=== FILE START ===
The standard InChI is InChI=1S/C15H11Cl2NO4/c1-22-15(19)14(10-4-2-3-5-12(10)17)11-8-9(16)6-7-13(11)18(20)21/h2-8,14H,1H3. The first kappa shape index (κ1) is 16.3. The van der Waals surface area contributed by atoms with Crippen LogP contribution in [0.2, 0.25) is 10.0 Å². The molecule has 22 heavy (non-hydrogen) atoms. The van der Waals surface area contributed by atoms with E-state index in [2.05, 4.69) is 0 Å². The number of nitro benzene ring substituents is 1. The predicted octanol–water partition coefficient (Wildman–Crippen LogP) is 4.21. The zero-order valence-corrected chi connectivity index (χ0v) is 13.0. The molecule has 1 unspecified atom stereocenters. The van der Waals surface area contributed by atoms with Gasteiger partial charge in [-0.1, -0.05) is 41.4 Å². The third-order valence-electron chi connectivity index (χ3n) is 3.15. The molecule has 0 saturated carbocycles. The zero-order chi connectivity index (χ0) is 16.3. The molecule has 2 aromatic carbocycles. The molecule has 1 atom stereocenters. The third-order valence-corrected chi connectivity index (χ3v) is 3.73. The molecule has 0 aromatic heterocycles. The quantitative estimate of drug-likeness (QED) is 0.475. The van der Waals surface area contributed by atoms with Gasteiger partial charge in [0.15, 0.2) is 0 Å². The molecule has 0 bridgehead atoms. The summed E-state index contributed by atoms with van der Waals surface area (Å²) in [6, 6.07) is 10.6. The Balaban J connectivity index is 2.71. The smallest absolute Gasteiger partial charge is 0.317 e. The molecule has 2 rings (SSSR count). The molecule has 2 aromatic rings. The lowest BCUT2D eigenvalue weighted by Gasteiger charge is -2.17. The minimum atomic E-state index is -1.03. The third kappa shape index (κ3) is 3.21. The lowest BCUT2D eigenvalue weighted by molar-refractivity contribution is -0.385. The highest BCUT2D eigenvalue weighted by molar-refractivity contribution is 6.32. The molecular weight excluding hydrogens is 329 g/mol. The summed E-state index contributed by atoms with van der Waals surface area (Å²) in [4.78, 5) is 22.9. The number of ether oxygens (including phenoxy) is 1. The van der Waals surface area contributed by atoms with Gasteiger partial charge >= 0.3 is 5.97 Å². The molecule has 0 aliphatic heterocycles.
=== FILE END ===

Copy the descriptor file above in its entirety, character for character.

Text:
The standard InChI is InChI=1S/C15H11Cl2NO4/c1-22-15(19)14(10-4-2-3-5-12(10)17)11-8-9(16)6-7-13(11)18(20)21/h2-8,14H,1H3. The first kappa shape index (κ1) is 16.3. The van der Waals surface area contributed by atoms with Crippen LogP contribution in [0.2, 0.25) is 10.0 Å². The molecule has 22 heavy (non-hydrogen) atoms. The van der Waals surface area contributed by atoms with E-state index in [2.05, 4.69) is 0 Å². The number of nitro benzene ring substituents is 1. The predicted octanol–water partition coefficient (Wildman–Crippen LogP) is 4.21. The zero-order valence-corrected chi connectivity index (χ0v) is 13.0. The molecule has 1 unspecified atom stereocenters. The van der Waals surface area contributed by atoms with Gasteiger partial charge in [-0.1, -0.05) is 41.4 Å². The third-order valence-electron chi connectivity index (χ3n) is 3.15. The molecule has 0 saturated carbocycles. The zero-order chi connectivity index (χ0) is 16.3. The molecule has 2 aromatic carbocycles. The molecule has 1 atom stereocenters. The third-order valence-corrected chi connectivity index (χ3v) is 3.73. The molecule has 0 aromatic heterocycles. The quantitative estimate of drug-likeness (QED) is 0.475. The van der Waals surface area contributed by atoms with Gasteiger partial charge in [0.15, 0.2) is 0 Å². The molecule has 0 bridgehead atoms. The summed E-state index contributed by atoms with van der Waals surface area (Å²) in [6, 6.07) is 10.6. The Balaban J connectivity index is 2.71. The smallest absolute Gasteiger partial charge is 0.317 e. The molecule has 2 rings (SSSR count). The molecule has 2 aromatic rings. The lowest BCUT2D eigenvalue weighted by Gasteiger charge is -2.17. The minimum atomic E-state index is -1.03. The third kappa shape index (κ3) is 3.21. The lowest BCUT2D eigenvalue weighted by molar-refractivity contribution is -0.385. The highest BCUT2D eigenvalue weighted by molar-refractivity contribution is 6.32. The molecular weight excluding hydrogens is 329 g/mol. The summed E-state index contributed by atoms with van der Waals surface area (Å²) in [4.78, 5) is 22.9. The number of ether oxygens (including phenoxy) is 1. The van der Waals surface area contributed by atoms with Gasteiger partial charge >= 0.3 is 5.97 Å². The molecule has 0 aliphatic heterocycles.